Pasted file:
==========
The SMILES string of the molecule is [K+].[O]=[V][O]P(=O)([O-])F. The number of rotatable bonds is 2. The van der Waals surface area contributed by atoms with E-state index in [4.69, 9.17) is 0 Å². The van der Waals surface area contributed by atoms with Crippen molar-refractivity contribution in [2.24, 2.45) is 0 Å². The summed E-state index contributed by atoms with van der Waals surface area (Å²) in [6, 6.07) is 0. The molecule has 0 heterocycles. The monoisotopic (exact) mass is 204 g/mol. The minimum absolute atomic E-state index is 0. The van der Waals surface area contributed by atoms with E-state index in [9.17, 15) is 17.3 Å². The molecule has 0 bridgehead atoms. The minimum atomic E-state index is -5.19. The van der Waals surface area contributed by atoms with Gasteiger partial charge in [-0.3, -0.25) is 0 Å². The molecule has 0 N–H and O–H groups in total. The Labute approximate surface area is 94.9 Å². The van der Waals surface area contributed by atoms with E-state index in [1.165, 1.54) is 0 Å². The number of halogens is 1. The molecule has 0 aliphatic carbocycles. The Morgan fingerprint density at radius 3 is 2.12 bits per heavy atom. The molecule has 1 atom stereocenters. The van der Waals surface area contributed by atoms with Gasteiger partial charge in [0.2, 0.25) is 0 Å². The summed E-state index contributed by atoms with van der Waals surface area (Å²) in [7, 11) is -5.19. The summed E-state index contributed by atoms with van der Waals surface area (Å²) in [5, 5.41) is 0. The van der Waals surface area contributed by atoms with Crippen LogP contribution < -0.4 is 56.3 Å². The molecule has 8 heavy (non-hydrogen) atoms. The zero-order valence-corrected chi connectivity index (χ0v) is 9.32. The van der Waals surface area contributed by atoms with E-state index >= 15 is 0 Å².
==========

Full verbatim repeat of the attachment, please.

The SMILES string of the molecule is [K+].[O]=[V][O]P(=O)([O-])F. The number of rotatable bonds is 2. The van der Waals surface area contributed by atoms with E-state index in [4.69, 9.17) is 0 Å². The van der Waals surface area contributed by atoms with Crippen molar-refractivity contribution in [2.24, 2.45) is 0 Å². The summed E-state index contributed by atoms with van der Waals surface area (Å²) in [6, 6.07) is 0. The molecule has 0 heterocycles. The monoisotopic (exact) mass is 204 g/mol. The minimum absolute atomic E-state index is 0. The van der Waals surface area contributed by atoms with E-state index in [9.17, 15) is 17.3 Å². The molecule has 0 bridgehead atoms. The minimum atomic E-state index is -5.19. The van der Waals surface area contributed by atoms with Gasteiger partial charge in [-0.3, -0.25) is 0 Å². The molecule has 0 N–H and O–H groups in total. The Labute approximate surface area is 94.9 Å². The van der Waals surface area contributed by atoms with E-state index in [1.165, 1.54) is 0 Å². The number of halogens is 1. The molecule has 0 aliphatic carbocycles. The Morgan fingerprint density at radius 3 is 2.12 bits per heavy atom. The molecule has 1 atom stereocenters. The van der Waals surface area contributed by atoms with Gasteiger partial charge in [0.2, 0.25) is 0 Å². The summed E-state index contributed by atoms with van der Waals surface area (Å²) in [7, 11) is -5.19. The summed E-state index contributed by atoms with van der Waals surface area (Å²) in [5, 5.41) is 0. The van der Waals surface area contributed by atoms with Crippen LogP contribution < -0.4 is 56.3 Å². The molecule has 8 heavy (non-hydrogen) atoms. The zero-order valence-corrected chi connectivity index (χ0v) is 9.32. The van der Waals surface area contributed by atoms with E-state index >= 15 is 0 Å².